Interview: Sandra Dovero
Your career is a fine example for young people who are attracted by the world of research but don’t want to go on to long studies. Can you tell us about it?
I arrived in Bordeaux in April 1996, as a student in applied biology at the Université de Toulon et du Var. I came for my internship at the end of my “DUT” (a two year graduation after the baccalauréat). The opportunities offered by this diploma were mainly aimed at working in a medical analysis laboratory, but I had discovered the world of research during this course. That is why I directed my search for a placement towards specific Inserm and CNRS units throughout France where the theme was related to the possibility of translational research.
Bernard Bioulac, then director of his laboratory, gave me my first positive response to these requests, marking the start of my career as a contract technician in Christian Gross’s team. I then started working with Erwan Bézard, who had just started his thesis. As soon as I arrived, I was put in charge of developing the validation of a mouse model of Parkinson’s disease (MPTP model). During this validation, I developed all the neuroanatomy techniques, from the treatment of the animals to the quantitative analysis of the tissues.
In 1999, I passed the external competition for a CNRS Technician of Normal Status. The team’s needs in histology were growing, and I had to relocate my work to different laboratories that had the necessary equipment (cryostats, microscope coupled to a camera, etc.) before we could obtain the necessary funding to equip ourselves.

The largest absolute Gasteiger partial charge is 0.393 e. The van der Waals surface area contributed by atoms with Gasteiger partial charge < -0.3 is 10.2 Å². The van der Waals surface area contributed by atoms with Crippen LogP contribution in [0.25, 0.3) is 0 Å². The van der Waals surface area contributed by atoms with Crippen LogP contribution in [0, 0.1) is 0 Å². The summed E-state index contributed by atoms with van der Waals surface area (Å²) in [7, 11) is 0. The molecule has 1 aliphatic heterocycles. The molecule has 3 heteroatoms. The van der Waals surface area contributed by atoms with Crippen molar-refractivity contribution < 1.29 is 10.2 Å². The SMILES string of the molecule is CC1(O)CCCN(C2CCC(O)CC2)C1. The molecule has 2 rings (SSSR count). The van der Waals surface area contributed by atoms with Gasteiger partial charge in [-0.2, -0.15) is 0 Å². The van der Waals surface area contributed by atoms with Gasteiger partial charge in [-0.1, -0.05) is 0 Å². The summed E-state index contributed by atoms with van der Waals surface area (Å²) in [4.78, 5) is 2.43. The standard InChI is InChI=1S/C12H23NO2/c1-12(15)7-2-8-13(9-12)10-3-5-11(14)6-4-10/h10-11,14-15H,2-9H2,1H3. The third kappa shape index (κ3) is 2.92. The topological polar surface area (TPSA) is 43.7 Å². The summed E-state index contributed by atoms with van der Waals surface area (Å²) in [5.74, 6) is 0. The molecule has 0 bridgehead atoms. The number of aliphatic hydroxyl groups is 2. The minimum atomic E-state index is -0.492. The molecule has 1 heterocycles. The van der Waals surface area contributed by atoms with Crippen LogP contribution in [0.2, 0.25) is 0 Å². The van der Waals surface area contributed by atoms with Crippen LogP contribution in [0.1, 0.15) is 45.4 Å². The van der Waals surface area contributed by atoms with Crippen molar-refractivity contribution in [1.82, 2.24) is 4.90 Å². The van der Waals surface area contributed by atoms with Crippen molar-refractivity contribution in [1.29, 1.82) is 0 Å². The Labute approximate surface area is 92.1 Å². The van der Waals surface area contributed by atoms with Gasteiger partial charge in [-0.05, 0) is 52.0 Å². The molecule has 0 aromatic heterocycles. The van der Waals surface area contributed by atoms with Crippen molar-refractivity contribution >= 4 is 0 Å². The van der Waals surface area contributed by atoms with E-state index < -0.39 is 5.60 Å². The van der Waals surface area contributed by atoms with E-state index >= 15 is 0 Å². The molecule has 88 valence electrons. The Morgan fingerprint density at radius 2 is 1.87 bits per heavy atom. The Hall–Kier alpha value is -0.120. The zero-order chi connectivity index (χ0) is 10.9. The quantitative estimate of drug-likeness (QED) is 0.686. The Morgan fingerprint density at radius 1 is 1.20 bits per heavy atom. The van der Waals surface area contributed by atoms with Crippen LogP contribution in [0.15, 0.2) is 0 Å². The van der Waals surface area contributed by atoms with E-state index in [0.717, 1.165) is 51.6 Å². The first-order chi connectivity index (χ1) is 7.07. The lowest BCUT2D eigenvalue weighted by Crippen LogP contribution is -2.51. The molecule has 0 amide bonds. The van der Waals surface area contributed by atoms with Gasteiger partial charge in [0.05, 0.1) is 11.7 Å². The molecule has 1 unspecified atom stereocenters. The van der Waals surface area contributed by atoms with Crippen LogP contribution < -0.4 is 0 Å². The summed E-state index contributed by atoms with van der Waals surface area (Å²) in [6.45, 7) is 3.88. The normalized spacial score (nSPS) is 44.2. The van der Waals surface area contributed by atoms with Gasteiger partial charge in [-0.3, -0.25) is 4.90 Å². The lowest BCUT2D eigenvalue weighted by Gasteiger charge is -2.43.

In 2007, I obtained a degree in biotechnology from the University of Bordeaux thanks to the support of the CNRS training unit. That same year, it was with great emotion that I passed another competitive examination to become a research engineer. This success was a major recognition of my commitment to my work, and I’ll never forget the moment when I saw my name on the results list!
I continued to work with Erwan Bezard, who then took over Christian Gross’ team before founding IMN. I took part in a project in Spain on a large cohort of baboons with Benjamin Dehay. This project gave rise to several publications, some of which are still in progress. I also had the opportunity to go to China on several occasions to train a team on site so that they could be autonomous in carrying out histological and quantitative studies. This collaboration has been extremely rewarding, allowing me to take part in a multitude of scientific projects, constantly pushing back the limits of my knowledge and skills.
Considering this experience, I decided to apply again for the CNRS internal competitive examinations to become a Research Engineer. The third attempt was the right one, and in 2018, once again my investment has been rewarded, and my skills recognised!
Today, and for the last 7 years, I’ve been helping candidates to prepare for the internal CNRS competitive entrance exams. It’s a job that’s very close to my heart!